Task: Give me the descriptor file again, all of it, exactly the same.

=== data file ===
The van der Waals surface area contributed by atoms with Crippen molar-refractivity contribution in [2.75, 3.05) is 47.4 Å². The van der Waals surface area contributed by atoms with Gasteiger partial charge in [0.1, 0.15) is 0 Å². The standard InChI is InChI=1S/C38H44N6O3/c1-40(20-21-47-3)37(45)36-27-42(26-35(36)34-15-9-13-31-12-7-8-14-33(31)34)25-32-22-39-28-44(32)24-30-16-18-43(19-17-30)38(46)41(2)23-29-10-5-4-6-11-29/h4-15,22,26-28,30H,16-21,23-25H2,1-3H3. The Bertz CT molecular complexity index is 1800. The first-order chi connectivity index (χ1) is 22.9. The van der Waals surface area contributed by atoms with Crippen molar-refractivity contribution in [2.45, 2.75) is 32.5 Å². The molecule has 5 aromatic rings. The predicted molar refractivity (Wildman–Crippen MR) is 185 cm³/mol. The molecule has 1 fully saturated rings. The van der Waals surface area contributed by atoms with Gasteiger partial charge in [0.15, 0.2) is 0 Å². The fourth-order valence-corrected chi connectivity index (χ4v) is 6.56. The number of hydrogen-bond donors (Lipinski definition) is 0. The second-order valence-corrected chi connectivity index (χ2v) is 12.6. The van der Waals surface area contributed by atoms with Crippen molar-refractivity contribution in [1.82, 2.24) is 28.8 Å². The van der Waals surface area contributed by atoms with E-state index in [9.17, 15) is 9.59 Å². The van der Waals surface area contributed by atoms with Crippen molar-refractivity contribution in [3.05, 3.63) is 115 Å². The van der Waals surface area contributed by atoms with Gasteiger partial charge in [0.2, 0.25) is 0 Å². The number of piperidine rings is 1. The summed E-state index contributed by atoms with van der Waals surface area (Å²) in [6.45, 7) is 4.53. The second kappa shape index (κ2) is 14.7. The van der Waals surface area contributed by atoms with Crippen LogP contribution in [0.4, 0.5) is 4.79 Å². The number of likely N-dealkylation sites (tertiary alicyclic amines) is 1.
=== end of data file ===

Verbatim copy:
The van der Waals surface area contributed by atoms with Crippen molar-refractivity contribution in [2.75, 3.05) is 47.4 Å². The van der Waals surface area contributed by atoms with Gasteiger partial charge in [0.1, 0.15) is 0 Å². The standard InChI is InChI=1S/C38H44N6O3/c1-40(20-21-47-3)37(45)36-27-42(26-35(36)34-15-9-13-31-12-7-8-14-33(31)34)25-32-22-39-28-44(32)24-30-16-18-43(19-17-30)38(46)41(2)23-29-10-5-4-6-11-29/h4-15,22,26-28,30H,16-21,23-25H2,1-3H3. The Bertz CT molecular complexity index is 1800. The first-order chi connectivity index (χ1) is 22.9. The van der Waals surface area contributed by atoms with Crippen molar-refractivity contribution in [2.45, 2.75) is 32.5 Å². The molecule has 5 aromatic rings. The predicted molar refractivity (Wildman–Crippen MR) is 185 cm³/mol. The molecule has 1 fully saturated rings. The van der Waals surface area contributed by atoms with Gasteiger partial charge in [0.15, 0.2) is 0 Å². The fourth-order valence-corrected chi connectivity index (χ4v) is 6.56. The number of hydrogen-bond donors (Lipinski definition) is 0. The second-order valence-corrected chi connectivity index (χ2v) is 12.6. The van der Waals surface area contributed by atoms with Crippen molar-refractivity contribution in [1.82, 2.24) is 28.8 Å². The van der Waals surface area contributed by atoms with E-state index in [9.17, 15) is 9.59 Å². The van der Waals surface area contributed by atoms with Crippen molar-refractivity contribution in [3.05, 3.63) is 115 Å². The van der Waals surface area contributed by atoms with Gasteiger partial charge in [0.2, 0.25) is 0 Å². The number of piperidine rings is 1. The summed E-state index contributed by atoms with van der Waals surface area (Å²) in [6.45, 7) is 4.53. The second kappa shape index (κ2) is 14.7. The van der Waals surface area contributed by atoms with Crippen LogP contribution in [0.4, 0.5) is 4.79 Å². The number of likely N-dealkylation sites (tertiary alicyclic amines) is 1.